Malaysia operates a territorial basis of income taxation, where only income accruing in, derived from Malaysia, or received in Malaysia from outside Malaysia is subject to income tax. However, income sourced from outside of Malaysia and received in Malaysia is currently exempt from income tax except for resident companies in the business of banking, insurance, air and sea transport.
Malaysia operates a self-assessment (the SAS) tax basis for tax assessments, estimates and payments. That is, the Inland Revenue Board Malaysia (IRBM) requires taxpayers to determine and disclose their own taxable income honestly, compute the tax payable correctly, file tax return and voluntarily pay whatever is due by them on a timely manner.
Self-assessment for companies came into effect from 2001. Whilst for individuals, partnerships, businesses and cooperatives, this came into effect from 2004.
The main changes of SAS is that, the tax return form is deemed to be the notice of assessment replacing the Form J (Section 90(1B) ITA 1967), previously issued by the IRBM. The officer of IRBM will no longer review the tax return submitted by the taxpayer. All companies must file the tax returns within 7 months from the end of the accounting period (Section 77(1A) ITA 1967). For salaried individual, the tax returns must be filed not later than 30 April for each year and for sole proprietors, partnerships and co-operatives, the tax returns must be filed not later than 30 June for each year. Accordingly, any balance of tax payable have to be remitted to the IRBM together with the submission of these tax returns.
Effectively, this have shifted the obligation to assess the tax liability on the taxpayers. Thus, taxpayers must have sufficient tax knowledge in order to assess their tax liability correctly and to file tax return forms on time. If taxpayers fail to submit the tax return within the stipulated deadline, the IRBM pursuant to Section 90(3) ITA 1967, can derive their own assessment based on their estimation and issue notice of assessment including penalty under Section 112 (3) of ITA 1967. The taxpayer is required to settle the tax charge within 30 days from the date of issue of the Note of Assessment. Failure to do so will result in the IRB imposing a penalty equivalent to 10% on the balance of tax payable and if the tax is still not paid after 60 days, a further 5% penalty will be imposed.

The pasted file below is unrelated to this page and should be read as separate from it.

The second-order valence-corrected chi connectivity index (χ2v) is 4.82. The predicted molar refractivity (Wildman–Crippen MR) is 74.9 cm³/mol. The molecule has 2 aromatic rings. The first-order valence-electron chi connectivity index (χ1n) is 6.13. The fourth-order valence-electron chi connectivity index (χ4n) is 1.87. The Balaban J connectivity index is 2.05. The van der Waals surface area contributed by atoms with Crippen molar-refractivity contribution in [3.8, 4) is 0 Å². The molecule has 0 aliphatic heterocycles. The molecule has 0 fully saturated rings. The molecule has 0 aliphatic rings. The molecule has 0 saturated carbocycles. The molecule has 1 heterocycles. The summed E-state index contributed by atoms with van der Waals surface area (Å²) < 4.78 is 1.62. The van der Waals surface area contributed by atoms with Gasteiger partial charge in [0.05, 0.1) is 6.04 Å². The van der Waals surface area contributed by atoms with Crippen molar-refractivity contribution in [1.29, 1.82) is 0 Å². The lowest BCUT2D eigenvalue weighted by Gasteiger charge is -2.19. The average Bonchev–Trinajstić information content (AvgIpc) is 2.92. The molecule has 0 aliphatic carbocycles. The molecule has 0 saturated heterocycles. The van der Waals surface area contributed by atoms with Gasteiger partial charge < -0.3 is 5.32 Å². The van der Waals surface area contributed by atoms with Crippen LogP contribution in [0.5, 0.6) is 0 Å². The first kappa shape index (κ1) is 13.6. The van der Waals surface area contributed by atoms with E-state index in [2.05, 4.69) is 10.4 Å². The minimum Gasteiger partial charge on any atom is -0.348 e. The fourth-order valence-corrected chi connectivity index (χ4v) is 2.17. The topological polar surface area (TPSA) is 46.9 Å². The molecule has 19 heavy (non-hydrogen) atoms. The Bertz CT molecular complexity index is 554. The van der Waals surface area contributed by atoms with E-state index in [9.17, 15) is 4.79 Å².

In order to further increasing the voluntary tax compliance among the taxpayers, the IRBM has established the framework of tax audit and investigation with the conjunction of the SAS. The possibility of taxpayer being selected for tax audit is expected to be once in every five years. These audits are examination of a taxpayer’s records to ensure the declaration of income and tax liability to the IRBM in the tax return are true, correct and comply with the tax laws and rulings.
To be tax compliant, taxpayers need to be knowledgeable in taxation. It is important for taxpayers to acquire a practical understanding in the preparation and reporting of taxation. At a minimum, taxpayers need to possess some basic knowledge of taxation, with respect to the taxability of income, deductibility of expenses, entitlements, allowances and exemptions. This compliance can be confusing and demanding. Therefore, Malaysian tax law still has a large classification area as to how income of a person will be taxed. Before making any tax filing, do consult your Professional or Tax advisor for any complicated tax computation and tax issues.
* Author does not take any responsibility for misrepresentation or interpretation of act or rules. Neither the author nor the firm accepts any liability neither for the loss or damage of any kind arising out of information in this document nor for any action taken in reliance there on.